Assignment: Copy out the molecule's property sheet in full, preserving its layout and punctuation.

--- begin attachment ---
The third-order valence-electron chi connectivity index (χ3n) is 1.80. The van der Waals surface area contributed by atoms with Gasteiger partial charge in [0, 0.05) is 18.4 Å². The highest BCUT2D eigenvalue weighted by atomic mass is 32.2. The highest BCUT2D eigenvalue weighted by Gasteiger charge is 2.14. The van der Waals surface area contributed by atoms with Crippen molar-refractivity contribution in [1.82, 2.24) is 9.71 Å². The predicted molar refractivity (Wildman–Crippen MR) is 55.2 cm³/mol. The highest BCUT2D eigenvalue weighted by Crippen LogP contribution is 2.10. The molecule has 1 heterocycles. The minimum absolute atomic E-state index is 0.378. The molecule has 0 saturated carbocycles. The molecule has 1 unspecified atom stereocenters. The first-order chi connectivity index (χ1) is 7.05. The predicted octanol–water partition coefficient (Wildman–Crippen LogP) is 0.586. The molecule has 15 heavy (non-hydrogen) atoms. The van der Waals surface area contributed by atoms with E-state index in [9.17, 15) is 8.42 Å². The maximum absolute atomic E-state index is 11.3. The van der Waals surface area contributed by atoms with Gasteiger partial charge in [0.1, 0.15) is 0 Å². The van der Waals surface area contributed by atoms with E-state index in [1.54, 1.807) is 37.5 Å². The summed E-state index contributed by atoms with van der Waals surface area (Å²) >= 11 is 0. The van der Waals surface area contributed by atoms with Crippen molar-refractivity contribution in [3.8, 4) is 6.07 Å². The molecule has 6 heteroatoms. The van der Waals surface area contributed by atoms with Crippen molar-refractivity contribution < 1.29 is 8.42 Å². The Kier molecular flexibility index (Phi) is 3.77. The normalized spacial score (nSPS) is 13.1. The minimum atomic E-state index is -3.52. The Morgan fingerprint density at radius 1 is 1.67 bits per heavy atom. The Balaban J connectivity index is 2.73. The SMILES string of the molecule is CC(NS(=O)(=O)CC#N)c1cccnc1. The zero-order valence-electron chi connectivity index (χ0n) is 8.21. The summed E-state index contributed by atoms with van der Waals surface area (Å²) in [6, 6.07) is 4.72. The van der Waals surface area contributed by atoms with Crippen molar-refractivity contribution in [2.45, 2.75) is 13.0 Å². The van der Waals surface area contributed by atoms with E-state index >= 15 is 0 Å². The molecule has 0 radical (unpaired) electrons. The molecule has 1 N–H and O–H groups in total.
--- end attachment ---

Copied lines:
The third-order valence-electron chi connectivity index (χ3n) is 1.80. The van der Waals surface area contributed by atoms with Gasteiger partial charge in [0, 0.05) is 18.4 Å². The highest BCUT2D eigenvalue weighted by atomic mass is 32.2. The highest BCUT2D eigenvalue weighted by Gasteiger charge is 2.14. The van der Waals surface area contributed by atoms with Crippen molar-refractivity contribution in [1.82, 2.24) is 9.71 Å². The predicted molar refractivity (Wildman–Crippen MR) is 55.2 cm³/mol. The highest BCUT2D eigenvalue weighted by Crippen LogP contribution is 2.10. The molecule has 1 heterocycles. The minimum absolute atomic E-state index is 0.378. The molecule has 0 saturated carbocycles. The molecule has 1 unspecified atom stereocenters. The first-order chi connectivity index (χ1) is 7.05. The predicted octanol–water partition coefficient (Wildman–Crippen LogP) is 0.586. The molecule has 15 heavy (non-hydrogen) atoms. The van der Waals surface area contributed by atoms with E-state index in [9.17, 15) is 8.42 Å². The maximum absolute atomic E-state index is 11.3. The van der Waals surface area contributed by atoms with Gasteiger partial charge in [0.1, 0.15) is 0 Å². The van der Waals surface area contributed by atoms with E-state index in [1.54, 1.807) is 37.5 Å². The summed E-state index contributed by atoms with van der Waals surface area (Å²) >= 11 is 0. The van der Waals surface area contributed by atoms with Crippen molar-refractivity contribution in [3.8, 4) is 6.07 Å². The molecule has 6 heteroatoms. The van der Waals surface area contributed by atoms with Crippen molar-refractivity contribution < 1.29 is 8.42 Å². The Kier molecular flexibility index (Phi) is 3.77. The normalized spacial score (nSPS) is 13.1. The minimum atomic E-state index is -3.52. The Morgan fingerprint density at radius 1 is 1.67 bits per heavy atom. The Balaban J connectivity index is 2.73. The SMILES string of the molecule is CC(NS(=O)(=O)CC#N)c1cccnc1. The zero-order valence-electron chi connectivity index (χ0n) is 8.21. The summed E-state index contributed by atoms with van der Waals surface area (Å²) in [6, 6.07) is 4.72. The van der Waals surface area contributed by atoms with Crippen molar-refractivity contribution in [2.45, 2.75) is 13.0 Å². The van der Waals surface area contributed by atoms with E-state index >= 15 is 0 Å². The molecule has 0 radical (unpaired) electrons. The molecule has 1 N–H and O–H groups in total.